In simpler words, Bahrainis were promised democracy. The honeymoon, however, ended a year later when Hamad single-handedly promulgated the 2002 Constitution, which limited the legislative powers of the elected parliament to that of a consultative council whose members he would directly appoint. In response, four major political groups—Wefaq, National Democratic Action, Islamic Action Society, and the Nationalist Democratic Rally Society—boycotted the general elections held in October 2002 to elect the forty members of the Council of Representatives. This saw the election of 28 Sunni candidates and 12 Shiite candidates, most of whom allegedly had close ties to the government (Louer, 2008).

More than two decades into the acceptance of the National Action Charter, the authoritarian rule of the House of Khalifa remains uninterrupted. It has grown even stronger since the Shia-dominated uprisings in 2011 (Shehabi, Ala’a & Jones, Marc Owen, 2015). Throughout the 2010s, Bahrain swiftly reverted to its repressive past. Today, the regime continues to rely on numerous tools of authoritarian control to stay in power, such as pervasive surveillance, the arrest of opponents, the criminalization of dissent, and populist social spending supported by revenues from petroleum production and refining (Majzoub, 2020). Countless dissidents, including women’s rights activists, are held in prison or in pre-trial detention for their activism. Several credible human rights groups have reported that ill-treatment, torture, overcrowding, unsanitary conditions, and denial of adequate medical care are prevalent in Bahrain’s prisons (Human Rights Watch, 2020).

It should also be mentioned that all the major anti-establishment political organizations have long been dissolved and their leaders were forced to leave the country. For instance, Al-Wefaq National Islamic Society, the main Shi’ite opposition group, was shut down by a court in 2016 (Aboudi, 2016). The group had a total of 18 seats in the 40 seat-parliament. They, however, pulled out of the assembly in response to the government’s widespread crackdown on the Arab Spring protestors in 2011. The group’s leader, Ali Salman Ahmed Salman, is believed to have been in jail for years, and details regarding his whereabouts are currently unknown. Al-Wefaq was a populist organization drawing members from the country’s Shia majority. Similarly, the National Democratic Labour Action Society – Wa’ad, the country’s largest leftist political organization, was banned on so-called terror charges in 2017. It was a nationalist, socialist party, drawing support from the local working class in Bahrain.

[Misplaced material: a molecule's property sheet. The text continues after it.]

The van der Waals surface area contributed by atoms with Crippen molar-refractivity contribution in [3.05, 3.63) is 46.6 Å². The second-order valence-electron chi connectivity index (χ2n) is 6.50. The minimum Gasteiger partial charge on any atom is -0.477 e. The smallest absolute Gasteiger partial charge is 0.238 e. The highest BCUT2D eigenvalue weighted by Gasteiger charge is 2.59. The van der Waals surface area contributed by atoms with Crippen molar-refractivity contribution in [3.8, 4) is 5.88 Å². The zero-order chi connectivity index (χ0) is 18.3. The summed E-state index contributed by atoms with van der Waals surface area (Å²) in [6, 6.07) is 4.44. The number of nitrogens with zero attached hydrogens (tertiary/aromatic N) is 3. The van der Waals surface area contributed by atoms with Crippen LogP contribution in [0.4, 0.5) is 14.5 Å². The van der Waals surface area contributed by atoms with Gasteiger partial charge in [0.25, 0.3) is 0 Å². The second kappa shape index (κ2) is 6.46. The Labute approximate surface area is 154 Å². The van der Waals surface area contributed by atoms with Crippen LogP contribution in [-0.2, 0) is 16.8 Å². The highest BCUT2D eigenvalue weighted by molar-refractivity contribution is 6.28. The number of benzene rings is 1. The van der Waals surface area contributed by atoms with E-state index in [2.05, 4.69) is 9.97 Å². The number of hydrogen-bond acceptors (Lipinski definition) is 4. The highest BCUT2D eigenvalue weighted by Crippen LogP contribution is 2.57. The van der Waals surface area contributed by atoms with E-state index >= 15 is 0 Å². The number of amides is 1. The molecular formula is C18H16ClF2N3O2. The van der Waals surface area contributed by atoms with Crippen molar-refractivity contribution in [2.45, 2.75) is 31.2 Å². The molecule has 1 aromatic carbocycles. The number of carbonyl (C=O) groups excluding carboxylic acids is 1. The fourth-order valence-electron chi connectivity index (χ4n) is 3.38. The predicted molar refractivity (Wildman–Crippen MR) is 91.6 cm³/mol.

December 13, 2021


— (2000). “The National Action Charter of Bahrain.” Government of Bahrain.

— (2020). “Bahrain: Worsening Rights Record Executions, Ill-Treatment, Intimidation.” Human Rights Watch. January 14, 2020. (accessed on December 7, 2021).

— (2021). “Bahrain: Dreams of reform crushed 10 years after uprising.” Amnesty International. February 11, 2011. (accessed on December 7, 2021).

— (2021). “Freedom in the World 2019 Narrative Report for Bahrain.” Freedom House. (accessed on December 7, 2021).

— (2021). “Late Amir Shaikh Isa Bin Salman Al Khalifa.” Isa Cultural Centre. (accessed on December 7, 2021).

Aboudi, Sami. (2016). “Bahrain court shuts down main Shi’ite Muslim opposition group.” Reuters. June 14, 2016. (accessed on December 7, 2021).

Louer, Laurence. (2008). “Bahrain’s Fragile Political Reforms.” Carnegie Endowment for International Peace. August 20, 2008. (accessed on December 7, 2021).

Majzoub, Aya. (2020). “Nine Years After Bahrain’s Uprising, Its Human Rights Crisis Has Only Worsened.” Human Rights Watch. February 5, 2020. (accessed on December 7, 2021).

Shehabi, Ala’a & Jones, Marc Owen. (2015). Bahrain’s Uprising Resistance and Repression in the Gulf. Zed Books.


Geographic Location: Middle East, archipelago in the Persian Gulf, east of Saudi Arabia

Area: 760 sq. km.

Regime: Constitutional Monarchy

Population (July 2021 est.): 1,526,929

Ethnic Groups (2010 est.): Bahraini 46%, Asian 45.5%, other Arab 4.7%, African 1.6%, European 1%, other 1.2% (includes Gulf Co-operative nationals, North and South Americans, and Oceanians)

Languages: Arabic (official), English, Farsi, Urdu

Religions (July 2017 est.): Muslim 73.7%, Christian 9.3%, Jewish 0.1%, other 16.9%

GDP (PPP): $73.476 billion (2020)

GDP Per Capita (PPP): $23,443.43 (2019)

Socio-political Situation: Stable

Main Populism Factors:

  • Sectarian populism
  • Arab nationalism
  • Clientelism
  • Reformism
  • Modernization

Regime’s Character: Authoritarian Monarchy

Score: 25/100


Wa’ad Daljir Party (The National Democratic Labour Action Society)

Status: Banned in 2017

Leader: Fouad Seyadi

Ideology: Arab nationalism, Left-wing nationalism, Socialism, Secularism

Populism: Left wing

Al-Wefaq National Islamic Society

Status: Banned in 2016

Leader: Shaikh Hussain Al Daihi (jailed)

Ideology: Islamism, Shia Islam

Populism: Right wing